The Unconsumption team thanks Tiffany for this incredible work!!

And if you’re inspired to create your own reuses of our logo, post a picture on our Facebook wall. Maybe we’ll feature it here on the flagship blog! Help build the Uncollection!

12:06 pm - Tue, May 10, 2011
38 notes

Tiffany Threadgould: Pillowcase art supply kit

On Monday we announced we’d be sharing the things that Tiffany Threadgould, author of the (awesome!) new book ReMake It! Recycling Projects From The Stuff You Usually Scrap, made, incorporating the Unconsumption logo.

Below, the second in a series of three: A pillowcase remade into an art supply kit.

And if you’re inspired to create your own reuses of our logo, post a picture on our Facebook wall. Maybe we’ll feature it here on the flagship blog! Help build the Uncollection!

Tiffany explains:

To create your own pillowcase art supply kit, you’ll need a pillowcase, fabric scissors, a ruler, 48 inches of ribbon, and needle and thread or a sewing machine.

Shorten your pillowcase so it’s about 15” tall. Fold up the bottom 5”. Determine what types of art supplies you’ll keep in your kit. Now you’ll create pockets that accommodate those supplies by stitching vertical lines into the folded part of the pillowcase. Sew the center of the ribbon onto one end of the kit.

You can stencil Mr. Cart onto your kit to show off your unconsumption and reuse style. Then, your kit will be ready to make its art debut.

Happy ReMaking!

For complete instructions, see Project Number 55 in ReMake It! Recycling Projects From The Stuff You Usually Scrap.

3:17 pm - Mon, May 9, 2011
7 notes

Tiffany Threadgould: Turning glass bottles into lovely vases

Earlier today we announced we’d be sharing the things that Tiffany Threadgould, author of the (awesome!) new book ReMake It! Recycling Projects From The Stuff You Usually Scrap, made, incorporating the Unconsumption logo.

Here’s the first one: A pair of glass bottles remade into lovely vases after having been etched with glass etching cream. The brown glass is an empty container of vanilla, and the clear one (with tulips) was a bottle of kombucha.

Tiffany says:

To make your own glass etched project of Mr. Cart or your own design, you’ll need a glass jar, electrical tape or vinyl sticker paper, scissors or a craft knife, glass etching cream like Etchall, and a paintbrush.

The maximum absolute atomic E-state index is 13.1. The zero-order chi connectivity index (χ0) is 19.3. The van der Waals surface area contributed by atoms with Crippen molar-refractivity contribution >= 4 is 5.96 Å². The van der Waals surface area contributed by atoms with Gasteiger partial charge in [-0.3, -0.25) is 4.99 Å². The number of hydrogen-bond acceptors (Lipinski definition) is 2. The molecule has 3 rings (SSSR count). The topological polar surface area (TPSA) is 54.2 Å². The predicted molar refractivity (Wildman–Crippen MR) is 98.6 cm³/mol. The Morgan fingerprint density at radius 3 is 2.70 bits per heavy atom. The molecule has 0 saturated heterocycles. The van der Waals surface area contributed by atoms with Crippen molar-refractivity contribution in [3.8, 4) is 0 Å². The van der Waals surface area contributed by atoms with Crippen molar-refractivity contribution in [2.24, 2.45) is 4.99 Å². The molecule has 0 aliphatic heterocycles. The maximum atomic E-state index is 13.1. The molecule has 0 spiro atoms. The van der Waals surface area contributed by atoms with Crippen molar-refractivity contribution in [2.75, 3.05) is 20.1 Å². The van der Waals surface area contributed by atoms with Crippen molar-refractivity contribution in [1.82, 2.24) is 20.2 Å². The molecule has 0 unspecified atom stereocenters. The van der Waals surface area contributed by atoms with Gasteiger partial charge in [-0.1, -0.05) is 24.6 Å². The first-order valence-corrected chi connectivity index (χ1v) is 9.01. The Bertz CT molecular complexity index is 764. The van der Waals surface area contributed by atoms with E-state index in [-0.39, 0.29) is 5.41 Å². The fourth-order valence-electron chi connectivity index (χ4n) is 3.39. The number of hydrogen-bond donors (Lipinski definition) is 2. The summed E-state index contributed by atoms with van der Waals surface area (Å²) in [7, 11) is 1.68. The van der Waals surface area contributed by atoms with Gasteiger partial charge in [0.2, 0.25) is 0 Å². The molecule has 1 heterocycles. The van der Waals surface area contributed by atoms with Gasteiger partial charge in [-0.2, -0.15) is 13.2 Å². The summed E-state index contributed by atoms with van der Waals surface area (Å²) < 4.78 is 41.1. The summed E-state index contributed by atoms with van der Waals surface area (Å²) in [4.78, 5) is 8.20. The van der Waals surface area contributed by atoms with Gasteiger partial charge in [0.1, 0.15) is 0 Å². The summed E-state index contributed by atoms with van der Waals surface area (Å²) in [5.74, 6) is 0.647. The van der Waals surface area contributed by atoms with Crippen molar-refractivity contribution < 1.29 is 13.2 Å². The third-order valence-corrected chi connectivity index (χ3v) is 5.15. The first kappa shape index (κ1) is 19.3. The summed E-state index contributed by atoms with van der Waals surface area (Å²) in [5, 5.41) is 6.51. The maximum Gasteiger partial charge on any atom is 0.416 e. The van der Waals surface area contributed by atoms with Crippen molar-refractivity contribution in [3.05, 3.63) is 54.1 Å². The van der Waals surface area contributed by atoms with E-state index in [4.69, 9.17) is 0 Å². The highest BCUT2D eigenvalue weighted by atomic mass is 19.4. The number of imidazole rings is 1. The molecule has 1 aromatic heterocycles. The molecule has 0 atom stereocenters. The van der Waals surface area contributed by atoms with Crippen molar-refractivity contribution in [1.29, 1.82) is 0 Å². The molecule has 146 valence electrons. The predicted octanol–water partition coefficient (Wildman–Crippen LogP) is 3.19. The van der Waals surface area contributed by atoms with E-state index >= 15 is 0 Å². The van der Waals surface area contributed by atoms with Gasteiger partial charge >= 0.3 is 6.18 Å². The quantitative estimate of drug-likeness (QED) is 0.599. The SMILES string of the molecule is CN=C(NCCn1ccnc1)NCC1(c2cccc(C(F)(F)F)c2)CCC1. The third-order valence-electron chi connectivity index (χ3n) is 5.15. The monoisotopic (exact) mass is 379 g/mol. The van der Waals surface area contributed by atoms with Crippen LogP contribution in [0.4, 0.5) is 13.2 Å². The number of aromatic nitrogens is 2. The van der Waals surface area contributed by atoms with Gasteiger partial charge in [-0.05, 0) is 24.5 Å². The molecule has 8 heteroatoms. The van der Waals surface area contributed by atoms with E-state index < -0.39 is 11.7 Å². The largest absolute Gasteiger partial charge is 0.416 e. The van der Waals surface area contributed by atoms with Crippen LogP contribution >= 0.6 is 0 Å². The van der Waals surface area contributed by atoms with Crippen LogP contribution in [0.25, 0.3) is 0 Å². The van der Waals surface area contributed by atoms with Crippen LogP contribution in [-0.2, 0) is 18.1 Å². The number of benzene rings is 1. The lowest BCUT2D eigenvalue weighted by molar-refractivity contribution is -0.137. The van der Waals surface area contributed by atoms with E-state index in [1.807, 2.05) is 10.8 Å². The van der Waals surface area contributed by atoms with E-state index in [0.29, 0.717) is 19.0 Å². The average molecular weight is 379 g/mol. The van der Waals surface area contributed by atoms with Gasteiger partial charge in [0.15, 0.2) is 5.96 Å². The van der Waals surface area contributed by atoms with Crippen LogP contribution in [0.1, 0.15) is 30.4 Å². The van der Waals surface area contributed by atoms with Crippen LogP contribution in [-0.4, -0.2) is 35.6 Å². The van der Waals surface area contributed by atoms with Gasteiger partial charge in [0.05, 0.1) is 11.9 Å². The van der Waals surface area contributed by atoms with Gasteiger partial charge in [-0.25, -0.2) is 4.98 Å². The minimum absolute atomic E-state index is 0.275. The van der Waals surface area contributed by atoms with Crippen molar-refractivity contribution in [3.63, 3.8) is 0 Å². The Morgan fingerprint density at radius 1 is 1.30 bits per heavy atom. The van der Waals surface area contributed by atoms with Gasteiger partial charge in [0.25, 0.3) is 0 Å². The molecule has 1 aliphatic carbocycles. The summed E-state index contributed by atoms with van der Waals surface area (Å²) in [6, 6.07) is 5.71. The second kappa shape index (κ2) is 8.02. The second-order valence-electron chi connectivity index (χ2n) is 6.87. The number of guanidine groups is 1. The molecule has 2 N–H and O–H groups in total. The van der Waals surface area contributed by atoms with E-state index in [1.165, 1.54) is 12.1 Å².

Create your design on your glass with the vinyl tape. Any area that is masked off with the tape will not be etched, so keep the positive and negative space in mind as you’re creating your design. Once your design is taped on, follow the directions on the etching cream for application.

Most etching creams take about 15 minutes to set. Once the cream is set, wash it off and you have a new-to-you glass jar with your own personalized design.

It’s clearly a great way to remake old glass jars into personalized creations.

Happy ReMaking!

For complete instructions, see Project Number 88 in ReMake It! Recycling Projects From The Stuff You Usually Scrap.

And if you’re inspired to create your own reuses of our logo, post a picture on our Facebook wall. Maybe we’ll feature it here on the flagship blog! Help build the Uncollection!

12:05 pm
6 notes

This week: Tiffany Threadgould repurposes our logo!

We could not be more thrilled to announce the special team-up that we’ll be sharing with you this week! Tiffany Threadgould, of the heroic RePlayGround, will be unveiling some amazing Unconsumption-inspired creations on this site over the next few days, in conjunction with her new book (more on that below).

When we introduced our logo a while back, it may not have been particularly clear what function a logo for a project like Unconsumption would serve, since it’s not like we’re going to start selling branded merch! But the idea came up that we could simply make the logo “available” for anybody who wants to use it on things they already own. The concept in a nutshell: Take an old T-shirt you don’t really wear anymore, print our logo on it — and it becomes, on some level, a brand new T-shirt!

The result would be The Uncollection, the first-ever line of products consisting of stuff people already owned. It’s the ultimate lifestyle brand: All lifestyle, no merch!

Which brings us to Tiffany Threadgould…

When we got wind of her book ReMake It! Recycling Projects From The Stuff You Usually Scrap, we sensed an opportunity: Maybe we could convince Tiffany to make use of our logo in one or two of the excellent how-to projects in her book.

And she said yes!

So we’ll unveil her creations, and share more about her and her book, over the next few days — starting this afternoon. For now, rush over to RePlayGround for more about ReMake It! and all the other stuff she does. (And you can read this Consumed column about her work, too.)

Stay tuned for more Uncollection surprises — and if you get inspired to make (re)use of our logo,  we’d love it if you shared pictures of the results with us on our Facebook page.